IDEAS home Printed from https://ideas.repec.org/p/ces/ceswps/_3487.html
   My bibliography  Save this paper

Public Providers, versus Private Providers, of Public Goods: A General Equilibrium Study of the Role of the State

Author

Listed:
  • George Economides
  • Apostolis Philippopoulos
  • Vangelis Vassilatos

Abstract

This paper studies the difference between public production and public finance of public goods in a dynamic general equilibrium setup. By public finance, we mean that the public good is produced by private providers with the government financing their costs. When the model is calibrated to match fiscal data from the UK economy, the main result is that, ceteris paribus, a switch from public production to public finance can have substantial aggregate and distributional implications. Public providers cannot beat private providers in terms of aggregate efficiency. We finally design a transfer scheme that can make a switch to private provision welfare improving for all agents including public employees.

Suggested Citation

  • George Economides & Apostolis Philippopoulos & Vangelis Vassilatos, 2011. "Public Providers, versus Private Providers, of Public Goods: A General Equilibrium Study of the Role of the State," CESifo Working Paper Series 3487, CESifo Group Munich.
  • Handle: RePEc:ces:ceswps:_3487
    as

    Download full text from publisher

    File URL: http://www.cesifo-group.de/DocDL/cesifo1_wp3487.pdf
    Download Restriction: no

    References listed on IDEAS

    as
    1. Gonzalo Fernández-de-Córdoba & Javier Pérez & José Torres, 2012. "Public and private sector wages interactions in a general equilibrium model," Public Choice, Springer, vol. 150(1), pages 309-326, January.
    2. Teresa Garcia-Milà & Albert Marcet & Eva Ventura, 2010. "Supply Side Interventions and Redistribution," Economic Journal, Royal Economic Society, vol. 120(543), pages 105-130, March.
    Full references (including those not matched with items on IDEAS)

    Citations

    Citations are extracted by the CitEc Project, subscribe to its RSS feed for this item.
    as


    Cited by:

    1. Dimitris Papageorgiou, 2014. "BoGGEM: a dynamic stochastic general equilibrium model for policy simulations," Working Papers 182, Bank of Greece.
    2. George Economides & Dimitris Papageorgiou & Apostolis Philippopoulos & Vanghelis Vassilatos, 2013. "Smaller Public Sectors in the Euro Area: Aggregate and Distributional Implications," CESifo Economic Studies, CESifo, vol. 59(3), pages 536-558, September.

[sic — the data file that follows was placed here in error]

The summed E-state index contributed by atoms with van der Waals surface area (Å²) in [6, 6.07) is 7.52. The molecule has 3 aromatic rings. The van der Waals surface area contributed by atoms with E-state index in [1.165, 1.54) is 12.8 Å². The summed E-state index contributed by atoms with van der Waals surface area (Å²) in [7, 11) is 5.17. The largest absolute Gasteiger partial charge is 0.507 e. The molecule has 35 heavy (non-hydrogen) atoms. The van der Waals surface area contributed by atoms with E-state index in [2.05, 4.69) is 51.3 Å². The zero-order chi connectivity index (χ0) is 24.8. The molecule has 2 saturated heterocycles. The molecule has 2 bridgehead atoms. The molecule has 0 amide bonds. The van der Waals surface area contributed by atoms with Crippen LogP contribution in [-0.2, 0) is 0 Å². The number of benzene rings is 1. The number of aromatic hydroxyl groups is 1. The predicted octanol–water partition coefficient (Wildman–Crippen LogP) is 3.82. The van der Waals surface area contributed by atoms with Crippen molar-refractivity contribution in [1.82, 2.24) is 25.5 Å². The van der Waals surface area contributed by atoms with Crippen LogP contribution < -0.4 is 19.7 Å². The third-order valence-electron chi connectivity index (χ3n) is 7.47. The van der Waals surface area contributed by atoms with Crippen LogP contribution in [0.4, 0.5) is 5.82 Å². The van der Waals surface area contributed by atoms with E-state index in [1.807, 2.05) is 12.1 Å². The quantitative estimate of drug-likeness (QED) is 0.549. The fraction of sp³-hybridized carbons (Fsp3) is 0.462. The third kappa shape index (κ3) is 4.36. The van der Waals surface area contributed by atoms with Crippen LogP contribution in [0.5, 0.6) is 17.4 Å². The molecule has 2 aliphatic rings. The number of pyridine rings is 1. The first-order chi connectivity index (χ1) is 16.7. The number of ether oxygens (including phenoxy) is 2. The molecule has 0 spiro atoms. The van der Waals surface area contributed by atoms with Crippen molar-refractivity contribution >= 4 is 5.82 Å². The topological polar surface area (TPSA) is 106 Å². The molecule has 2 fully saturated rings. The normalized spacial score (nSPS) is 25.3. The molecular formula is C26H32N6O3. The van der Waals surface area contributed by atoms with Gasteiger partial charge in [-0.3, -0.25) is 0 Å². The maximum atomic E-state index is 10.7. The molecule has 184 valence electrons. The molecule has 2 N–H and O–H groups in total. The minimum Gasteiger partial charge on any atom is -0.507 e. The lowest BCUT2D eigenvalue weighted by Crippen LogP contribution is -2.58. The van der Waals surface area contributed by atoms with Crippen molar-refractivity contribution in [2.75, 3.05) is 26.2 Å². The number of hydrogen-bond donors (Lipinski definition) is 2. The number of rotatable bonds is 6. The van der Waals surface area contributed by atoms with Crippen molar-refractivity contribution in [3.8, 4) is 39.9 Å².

3. Aleksandar Vasilev, 2013. "On the cost of rent-seeking by government bureaucrats in a Real-Business-Cycle framework," Working Papers 2013_20, Business School - Economics, University of Glasgow.
    4. Vasilev, Aleksandar, 2013. "Fiscal policy in a Real-Business-Cycle model with labor-intensive government services and endogenous public sector wages and hours," EconStor Preprints 142338, ZBW - German National Library of Economics.

    More about this item

    Keywords

    public goods; growth; welfare;

    JEL classification:

    • H40 - Public Economics - - Publicly Provided Goods - - - General
    • D90 - Microeconomics - - Micro-Based Behavioral Economics - - - General
    • D60 - Microeconomics - - Welfare Economics - - - General

    Statistics

    Access and download statistics

    Corrections

    All material on this site has been provided by the respective publishers and authors. You can help correct errors and omissions. When requesting a correction, please mention this item's handle: RePEc:ces:ceswps:_3487. See general information about how to correct material in RePEc.

    For technical questions regarding this item, or to correct its authors, title, abstract, bibliographic or download information, contact: (Klaus Wohlrabe). General contact details of provider: http://edirc.repec.org/data/cesifde.html .

    If you have authored this item and are not yet registered with RePEc, we encourage you to do it here. This allows to link your profile to this item. It also allows you to accept potential citations to this item that we are uncertain about.

    If CitEc recognized a reference but did not link an item in RePEc to it, you can help with this form .

    If you know of missing items citing this one, you can help us creating those links by adding the relevant references in the same way as above, for each refering item. If you are a registered author of this item, you may also want to check the "citations" tab in your RePEc Author Service profile, as there may be some citations waiting for confirmation.

    Please note that corrections may take a couple of weeks to filter through the various RePEc services.

    IDEAS is a RePEc service hosted by the Research Division of the Federal Reserve Bank of St. Louis . RePEc uses bibliographic data supplied by the respective publishers.